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Astrometry

Summary

We find that after correcting for distortion, the average positional residual drops from 0.26 spaxels to 0.04 spaxels.

Astrometry

Astrometric measurements for the purpose of measuring plate scale have been performed in a number of different ways by members of the team.  A general comment about astrometry on current data sets is that positions of objects seem to be a function of wavelength in reconstructed cubes.  S. Thomas has made several plots of plate scale measurements as a function of wavelength channel.  She used the functions find_sat_spots_all.pro and fourier_coreg.pro from the pipeline.  Variations may be due to wavelength calibration errors or errors on the positions of the satellite spots, mainly due to low SNR.

Measured astrometry variations for Θ1 Ori B1 vs. B4

As shown, the choice of wavelength for separation measurements can have a significant impact on the derived pixel scale.  Currently we are using the approach of averaging all measurements from each wavelength channel.  Such an approach could likely be improved by being more selective about which wavelengths to include, since a number of the blue wavelength channels are impacted by low throughput.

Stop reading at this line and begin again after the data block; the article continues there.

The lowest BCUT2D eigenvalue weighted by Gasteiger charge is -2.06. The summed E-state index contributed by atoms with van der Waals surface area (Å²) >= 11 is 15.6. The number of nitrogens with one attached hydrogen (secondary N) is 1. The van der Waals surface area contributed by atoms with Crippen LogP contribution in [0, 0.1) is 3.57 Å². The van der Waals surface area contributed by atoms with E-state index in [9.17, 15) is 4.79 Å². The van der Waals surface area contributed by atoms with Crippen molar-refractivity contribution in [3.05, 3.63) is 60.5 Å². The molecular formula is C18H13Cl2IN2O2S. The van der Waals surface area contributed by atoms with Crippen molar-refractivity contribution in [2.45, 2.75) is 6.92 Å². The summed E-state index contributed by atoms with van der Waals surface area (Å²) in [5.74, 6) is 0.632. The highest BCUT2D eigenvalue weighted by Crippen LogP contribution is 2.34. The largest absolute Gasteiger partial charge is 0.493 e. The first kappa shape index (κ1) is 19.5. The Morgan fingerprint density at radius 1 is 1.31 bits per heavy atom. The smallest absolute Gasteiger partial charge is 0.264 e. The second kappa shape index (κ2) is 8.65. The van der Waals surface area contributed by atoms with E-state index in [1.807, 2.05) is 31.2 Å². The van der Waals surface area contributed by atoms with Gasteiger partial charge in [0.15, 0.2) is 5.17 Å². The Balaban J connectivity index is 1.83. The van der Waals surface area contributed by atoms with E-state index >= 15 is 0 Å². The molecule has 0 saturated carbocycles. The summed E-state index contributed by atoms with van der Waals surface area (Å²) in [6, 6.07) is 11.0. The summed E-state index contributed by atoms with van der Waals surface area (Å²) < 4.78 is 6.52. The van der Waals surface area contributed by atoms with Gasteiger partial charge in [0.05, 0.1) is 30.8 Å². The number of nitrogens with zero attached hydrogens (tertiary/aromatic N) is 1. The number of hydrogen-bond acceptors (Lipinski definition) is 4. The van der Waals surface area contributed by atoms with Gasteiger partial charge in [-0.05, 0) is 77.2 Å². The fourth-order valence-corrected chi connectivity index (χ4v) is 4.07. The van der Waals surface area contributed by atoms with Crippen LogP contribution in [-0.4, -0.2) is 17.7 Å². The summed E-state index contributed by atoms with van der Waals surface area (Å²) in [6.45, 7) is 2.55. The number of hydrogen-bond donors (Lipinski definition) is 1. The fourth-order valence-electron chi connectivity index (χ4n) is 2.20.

Using a different centroiding approach, Q. Konopacky has investigated the separation variation of objects that are independent of the satellite spots (so not relative to the guide star under the coronagraph). She finds for the OMEGA1 Ori B2 and B3 pair (see below) that the typical RMS variation across the full H band is 0.06 spaxels (roughly ~1 mas, see below), with a spread as high as 0.5 spaxels.  This could be due to PSF variations, since for the positional measurements PSF fitting was used.  A bright spot in the airy ring of θ1Ori B2 impacts the position of B3.  An example of the variation seen with this analysis is shown in the figure below.  The red line represents the average separation value calculated from all wavelength channels.

Separation variation of objects that are independent of the satellite spots for θ<sup>1</sup>Ori B1 vs. B4

 

Additional analysis and testing of astrometry in spectral cubes is warranted with current and new calibration data. The figure below shows the average separation for θ1Ori B2 + B3 in frames taken on 13 November 2013.  Some frames were removed from the analysis due to poor PSF quality.

Separation of θ<sup>1</sup>Ori B2 + B3 components

A weighted average of these data points provided the final separation measurement given in the table below.  The large number of frames taken helped to lower the final uncertainty.